Thursday, November 23, 2006

Expansive Theories (Or: The Horror! The Horror!)

Gaming expansions. They're a way of life, particularly if your game has just won the SdJ, or alternatively is published by Fantasy Flight Games. (If both happen some day, we can only assume that the expansions will have expansions.)

Frankly, I like expansions, or at least I like the basic theory thereof. If a game is well-designed or otherwise enjoyable, I want to be able to play it more, but on the other hand my constant need for novelty requires me to go out and find new games to play. Expansions for games that I already like meet both needs.

However last weekend while playing The Dunwich Horror, the second and newest expansion for Arkham Horror, I increasingly realized that in my mind some expansions work, and others are, to put it topically, turkeys. Now don't get me wrong, I enjoyed The Dunwich Horror, and it's going to get played again, but I also think that FFG is advancing right down the path that makes me most leary of gaming expansion.

Generally, I categorize gaming expansions into four types: permanent expansions; one-time expansions; replacements; and alternative games. As we'll see, The Dunwich Horror falls into the first category, and the one I like least.

Permanent Expansions

A permanent expansion is an expansion that you purchase and then insert into your game, and it pretty much never comes out.

The clearest example of a permanent expansion is Carcassonne. My Carcassonne set includes the original game, Inns & Cathedrals, Traders & Builders, and the five terrain tiles from King & Scout. And, it's just about impossible to ever separate them because none of the newer tiles have any special markings. I suppose I could pull out the tiles that showed inns, cathedrals, or goods, and that'd get some percentage of those expansion tiles, but beyond that my Carcassonne and expansions are just one big, unformed mess.

Arkham Horror has largely taken this route too, at least thus far. The first set Curse of the Dark Pharaoh had a pile of cards that got mixed in to your main decks, and now The Dunwich Horror has done the same. There's also an expansion board that comes with The Dunwich Horror, and that's easy enough to pull out, but that doesn't address the many cards that might refer to the new board. At least with Arkham Horror every new set of cards has a special symbol on it, so you could sort them out if you wanted, but it sounds to me like a big pain.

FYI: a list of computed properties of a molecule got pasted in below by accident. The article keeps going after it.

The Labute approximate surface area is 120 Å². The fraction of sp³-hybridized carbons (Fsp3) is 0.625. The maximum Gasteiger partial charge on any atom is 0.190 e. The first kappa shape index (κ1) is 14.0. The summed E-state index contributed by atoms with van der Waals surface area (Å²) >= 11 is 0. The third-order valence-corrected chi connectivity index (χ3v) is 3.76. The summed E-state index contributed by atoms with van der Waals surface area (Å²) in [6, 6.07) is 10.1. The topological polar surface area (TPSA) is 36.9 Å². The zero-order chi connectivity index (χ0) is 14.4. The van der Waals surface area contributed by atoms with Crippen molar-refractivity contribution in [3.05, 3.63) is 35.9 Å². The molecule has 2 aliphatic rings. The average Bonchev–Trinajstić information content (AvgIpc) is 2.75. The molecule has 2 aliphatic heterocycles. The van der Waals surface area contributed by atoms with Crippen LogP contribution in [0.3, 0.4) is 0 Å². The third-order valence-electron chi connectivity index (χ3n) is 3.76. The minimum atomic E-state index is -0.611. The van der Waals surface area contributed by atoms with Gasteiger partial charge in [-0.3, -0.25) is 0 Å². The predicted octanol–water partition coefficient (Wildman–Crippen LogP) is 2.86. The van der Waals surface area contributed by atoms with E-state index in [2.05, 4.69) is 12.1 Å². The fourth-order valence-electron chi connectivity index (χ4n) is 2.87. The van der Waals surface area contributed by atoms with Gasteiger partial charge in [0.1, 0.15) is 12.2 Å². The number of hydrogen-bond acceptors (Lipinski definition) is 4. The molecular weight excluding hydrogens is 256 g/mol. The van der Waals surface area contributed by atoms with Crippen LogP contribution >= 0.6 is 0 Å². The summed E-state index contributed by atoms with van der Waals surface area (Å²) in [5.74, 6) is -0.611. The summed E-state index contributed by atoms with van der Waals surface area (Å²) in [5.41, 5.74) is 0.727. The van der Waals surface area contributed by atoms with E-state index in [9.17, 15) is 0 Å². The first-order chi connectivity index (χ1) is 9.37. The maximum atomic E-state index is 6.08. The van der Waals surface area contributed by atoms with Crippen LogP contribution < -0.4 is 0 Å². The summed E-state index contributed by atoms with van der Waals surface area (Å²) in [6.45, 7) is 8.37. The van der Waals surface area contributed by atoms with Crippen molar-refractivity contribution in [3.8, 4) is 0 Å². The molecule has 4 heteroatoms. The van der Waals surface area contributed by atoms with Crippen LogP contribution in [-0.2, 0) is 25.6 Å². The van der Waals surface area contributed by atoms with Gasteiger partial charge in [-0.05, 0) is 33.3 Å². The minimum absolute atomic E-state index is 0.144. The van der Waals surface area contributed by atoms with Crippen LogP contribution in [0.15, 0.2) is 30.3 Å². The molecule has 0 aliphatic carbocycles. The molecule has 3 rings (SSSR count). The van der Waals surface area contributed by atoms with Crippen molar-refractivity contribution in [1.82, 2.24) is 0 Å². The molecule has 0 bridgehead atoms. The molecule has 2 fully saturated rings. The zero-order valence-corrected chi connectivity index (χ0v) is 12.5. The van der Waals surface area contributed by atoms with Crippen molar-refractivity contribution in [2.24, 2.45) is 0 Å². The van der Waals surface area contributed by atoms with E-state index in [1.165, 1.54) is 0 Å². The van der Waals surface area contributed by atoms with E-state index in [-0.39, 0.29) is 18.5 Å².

Overall, I think the permanent expansion model is flawed, and again no game shows that better than Carcassonne. As I said in part four of my Carcassonne anatomy series, "I actually had a lot of trouble diagramming out the megaCarcassonne gameplay. Part of that was due to the restrictions of designing a diagram in a ratio that would be easily visible on the web, but part of it's because when you try and put the systems of all the later Carcassonne games together they form a spaghetti-like mess. Just trying to figure out the ordering of some of the interrelations, such as the ordering of the Princess knight-stealing and the dragon meeple-eating proved to be a challenge. I think the result is accurate but not necessarily obvious."

Arkham Horror is just one minor and one major expansion in, but the complexity is already up from the base game. There are several new decks of cards, and a whole new game subsystem working in Dunwich. It's all still manageable, and I enjoyed my game this weekend (even if Glaaki did turn us all into his glassy-eyed slaves), but I foresee the release of Kingsport Horror (or whatever is next) moving things up that extra level, and potentially forcing the painful removal of older cards.

One-off Expansions

A few games have tried another method, which I call the "one-off expansion". Here the idea is that you introduce just one or two expansions into a game at a time, and pull them back out when you're done--and hopefully it's easy to do so.

Alhambra is one of the few games that has pushed this model pretty hard. Every one of their expansion boxes comes with four different ways to change the game, and thus it's easier to put in or pull out a pretty small set of cards or tiles. It also doesn't feel like you're supposed to put it all into one megagame, because you're given a lot of different variety.

This was also the method originally used by The Settlers of Catan. You don't always have to play Seafarers or Cities & Knights (or both); instead you introduce just the sets you see fit. (Though Catan did make its expansions difficult in another way, thanks to the identical looking but different random number markers which appear in every set, and which are easy to accidently mix together.)

Overall, those one-off expansions work better than temporary expansions, I also think it's sort of a weak methodology, because the whole idea of whether an expansion should always be in or not is really up to the game buyer, and thus my one-off Alhambra expansion might be part of someone else's bloated mess.


And here we come to the method that I actually think works the best, the replacement, were some core module of the game is replaced with some new module. You know that the expansion won't be part of every game, because you had to take some other core system out, and in addition there's a limit to how many replacements you can introduce at once (because they'll replace each other too).

Most games have adopted this expansion method by introducing new maps. Power Grid and Age of Steam are obvious examples of this, as are the historical expansions to Settlers of Catan. AoS and Catan both went a step forward, and introduced new rules for the new maps, which I think is even a step better. Again, you get the advantages of variety, but in clear, discrete parts. You know that the pyramids are in Cheops, but not the Great Wall of China, for example.